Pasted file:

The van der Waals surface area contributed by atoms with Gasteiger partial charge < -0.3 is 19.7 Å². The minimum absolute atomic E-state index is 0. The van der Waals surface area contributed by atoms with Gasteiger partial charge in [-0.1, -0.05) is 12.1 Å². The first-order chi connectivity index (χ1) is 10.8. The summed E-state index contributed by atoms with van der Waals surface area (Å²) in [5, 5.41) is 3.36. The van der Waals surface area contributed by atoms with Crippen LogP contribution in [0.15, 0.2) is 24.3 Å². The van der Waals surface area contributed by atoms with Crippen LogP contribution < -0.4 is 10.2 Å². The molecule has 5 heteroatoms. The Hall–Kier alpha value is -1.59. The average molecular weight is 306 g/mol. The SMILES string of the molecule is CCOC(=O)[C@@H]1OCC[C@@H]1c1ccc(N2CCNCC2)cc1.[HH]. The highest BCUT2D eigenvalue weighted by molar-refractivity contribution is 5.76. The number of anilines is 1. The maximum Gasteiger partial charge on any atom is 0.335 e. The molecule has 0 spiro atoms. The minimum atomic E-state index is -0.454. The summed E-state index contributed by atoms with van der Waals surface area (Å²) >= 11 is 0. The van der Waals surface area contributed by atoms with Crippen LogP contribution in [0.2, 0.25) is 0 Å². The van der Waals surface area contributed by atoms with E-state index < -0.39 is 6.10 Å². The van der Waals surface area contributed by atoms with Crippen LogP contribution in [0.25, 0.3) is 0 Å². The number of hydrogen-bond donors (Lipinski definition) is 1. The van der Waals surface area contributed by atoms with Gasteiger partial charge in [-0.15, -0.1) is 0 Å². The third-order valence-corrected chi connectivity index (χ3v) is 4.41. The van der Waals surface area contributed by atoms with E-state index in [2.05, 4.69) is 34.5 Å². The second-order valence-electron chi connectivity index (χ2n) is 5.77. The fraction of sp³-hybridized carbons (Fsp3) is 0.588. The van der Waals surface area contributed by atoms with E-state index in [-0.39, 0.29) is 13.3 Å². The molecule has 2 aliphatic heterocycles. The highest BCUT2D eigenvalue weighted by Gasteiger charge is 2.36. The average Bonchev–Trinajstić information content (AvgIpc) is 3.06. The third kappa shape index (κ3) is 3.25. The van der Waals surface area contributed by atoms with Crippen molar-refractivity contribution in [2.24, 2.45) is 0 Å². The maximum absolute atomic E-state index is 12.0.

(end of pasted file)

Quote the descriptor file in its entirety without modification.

The van der Waals surface area contributed by atoms with Gasteiger partial charge < -0.3 is 19.7 Å². The minimum absolute atomic E-state index is 0. The van der Waals surface area contributed by atoms with Gasteiger partial charge in [-0.1, -0.05) is 12.1 Å². The first-order chi connectivity index (χ1) is 10.8. The summed E-state index contributed by atoms with van der Waals surface area (Å²) in [5, 5.41) is 3.36. The van der Waals surface area contributed by atoms with Crippen LogP contribution in [0.15, 0.2) is 24.3 Å². The van der Waals surface area contributed by atoms with Crippen LogP contribution < -0.4 is 10.2 Å². The molecule has 5 heteroatoms. The Hall–Kier alpha value is -1.59. The average molecular weight is 306 g/mol. The SMILES string of the molecule is CCOC(=O)[C@@H]1OCC[C@@H]1c1ccc(N2CCNCC2)cc1.[HH]. The highest BCUT2D eigenvalue weighted by molar-refractivity contribution is 5.76. The number of anilines is 1. The maximum Gasteiger partial charge on any atom is 0.335 e. The molecule has 0 spiro atoms. The minimum atomic E-state index is -0.454. The summed E-state index contributed by atoms with van der Waals surface area (Å²) >= 11 is 0. The van der Waals surface area contributed by atoms with Crippen LogP contribution in [0.2, 0.25) is 0 Å². The van der Waals surface area contributed by atoms with E-state index < -0.39 is 6.10 Å². The van der Waals surface area contributed by atoms with Crippen LogP contribution in [0.25, 0.3) is 0 Å². The number of hydrogen-bond donors (Lipinski definition) is 1. The van der Waals surface area contributed by atoms with Gasteiger partial charge in [-0.15, -0.1) is 0 Å². The third-order valence-corrected chi connectivity index (χ3v) is 4.41. The van der Waals surface area contributed by atoms with E-state index in [2.05, 4.69) is 34.5 Å². The second-order valence-electron chi connectivity index (χ2n) is 5.77. The fraction of sp³-hybridized carbons (Fsp3) is 0.588. The van der Waals surface area contributed by atoms with E-state index in [-0.39, 0.29) is 13.3 Å². The molecule has 2 aliphatic heterocycles. The highest BCUT2D eigenvalue weighted by Gasteiger charge is 2.36. The average Bonchev–Trinajstić information content (AvgIpc) is 3.06. The third kappa shape index (κ3) is 3.25. The van der Waals surface area contributed by atoms with Crippen molar-refractivity contribution in [2.24, 2.45) is 0 Å². The maximum absolute atomic E-state index is 12.0.